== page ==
I was in knee pants when I first heard about the Van Allen radiation belts, the donut-shaped rings of charged particles circling the Earth. In the movie (and later television series), “Voyage to the Bottom of the Sea” the belts catch fire, threatening the planet with global warming at hyperspeed – an impossible apocalypse.
The belts were new and little explored then, and one of my siblings told me they were named for their discoverer, James Van Allen, a University of Iowa physicist and a born and bred Iowan. In typical chip-on-the-shoulder Iowa fashion (“Hey, we’re more than corn! We have scientists!”), I’ve been proud of that discovery and its name ever since.
Van Allen’s research brought prestige and fame to U of I’s physics department and attracted some top scientists. And almost 60 years after the belts’ discovery, the university’s research still yields new insights.
The latest, published last month, shows the belts act as a potent particle accelerator, pushing electrons to nearly light speed.
The research was published online July 25 (full text is paywalled) on Science Express, one of the arms of the prestigious journal Science. Craig Kletzing and William Kurth with the U of I Department of Physics and Astronomy were part of a team that included lead author Geoffrey Reeves of Los Alamos National Laboratory and others from the universities of New Hampshire, Colorado and California, NASA Goddard Space Flight Center, and Aerospace Corp.
The study relies on data from a pair of satellites, the Van Allen Probes, which orbit Earth at altitudes ranging from 300 miles to as much as 25,000 miles, passing directly through the radiation belts. The probes carry a U of I-designed instrument, the Electric and Magnetic Field Instrument Suite with Integrated Science.
One mystery researchers hoped to resolve is what accelerates electrons, found in outer regions of the Van Allen belts, to 99 percent of light speed. With that amount of energy, these electrons can penetrate most satellite shielding.
The probes were launched in August 2012 and the researchers got an October surprise. The satellites detected a spike in the energy of electrons in the outer belt – an increase of nearly 1,000 times over a span of only about 12 hours. Just a week before, instruments showed electron energies were weakening.
That told scientists the energy burst came from within the belts. Meanwhile, other readings contradicted an alternative explanation, that a source outside the belts accelerates the electrons.
In the U of I release, Kletzing provides a neat analogy for how physicists spotted the difference. He compared it to how someone can tell whether a perfumed woman is in a doorway or the middle of a room:
“If the woman is in the doorway, then you should detect a decline in the intensity of the fragrance as you move away from the door,” Kletzing says. “But if she is in the middle of the room, then the scent will be strongest inside the room, decreasing in all directions away from where she is standing.”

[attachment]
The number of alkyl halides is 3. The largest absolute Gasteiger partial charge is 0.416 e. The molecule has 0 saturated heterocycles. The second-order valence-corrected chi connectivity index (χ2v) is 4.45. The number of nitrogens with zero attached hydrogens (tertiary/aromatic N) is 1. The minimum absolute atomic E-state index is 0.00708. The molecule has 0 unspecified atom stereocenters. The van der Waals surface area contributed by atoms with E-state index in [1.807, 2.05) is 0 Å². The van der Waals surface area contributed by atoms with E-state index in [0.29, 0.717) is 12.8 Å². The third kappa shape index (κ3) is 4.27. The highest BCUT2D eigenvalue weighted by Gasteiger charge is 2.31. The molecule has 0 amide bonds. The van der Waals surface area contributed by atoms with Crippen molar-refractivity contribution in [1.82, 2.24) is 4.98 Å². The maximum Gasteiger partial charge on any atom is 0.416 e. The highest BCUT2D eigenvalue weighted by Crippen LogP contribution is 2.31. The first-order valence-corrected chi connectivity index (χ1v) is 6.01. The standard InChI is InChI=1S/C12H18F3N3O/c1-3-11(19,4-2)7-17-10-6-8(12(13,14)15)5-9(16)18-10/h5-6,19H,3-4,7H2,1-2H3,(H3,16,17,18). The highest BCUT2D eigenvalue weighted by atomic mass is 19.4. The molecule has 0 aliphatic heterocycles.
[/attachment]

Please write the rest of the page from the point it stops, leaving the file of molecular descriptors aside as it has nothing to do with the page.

This is rather sexist. Why not a fat guy with B.O.? Nonetheless, the idea conveys how the probes could identify the source by detecting accelerated electrons.
Meanwhile, Ames Laboratory is getting a new science toy: a high-tech relative to the magnetic resonance imaging (MRI) scanners hospitals use to get detailed pictures of our innards.
The instrument Ames Lab will install next year combines nuclear magnetic resonance (NMR), the basic principle behind the MRI, with dynamic nuclear polarization (DNP), which uses microwaves to polarize electrons and boost the NMR response. An Ames Lab release says the hypersensitive DNP-NMR spectrometer will be the first of its kind in the United States to focus on materials and materials chemistry – the Department of Energy facility’s specialty.
Lab researchers will use the instrument to get more intricate data on new materials important to things like energy storage, chemical processing and nanoscale structures.
Finally, earlier this month NASA researchers issued a follow-up to their Global Precipitation Measurement mission in eastern Iowa. When I wrote about this in June, the researchers were tracking heavy rain and potential floods. In fact, just a couple days after I posted about their work they watched a line of heavy thunderstorms and tornadoes pass nearby.
It was a perfect spring to gather data designed to validate and interpret satellite measurements. But when the NASA radar units left in mid-June, they seemed to take the rain with them. Now Iowa struggles with a drastic dry spell.
NASA and Iowa Flood Center researchers will crunch the data, but the release says early results suggest broad agreement between ground instruments and satellites. Ultimately, the idea is to improve models so they better predict floods and droughts. This nifty NASA video lays out the case.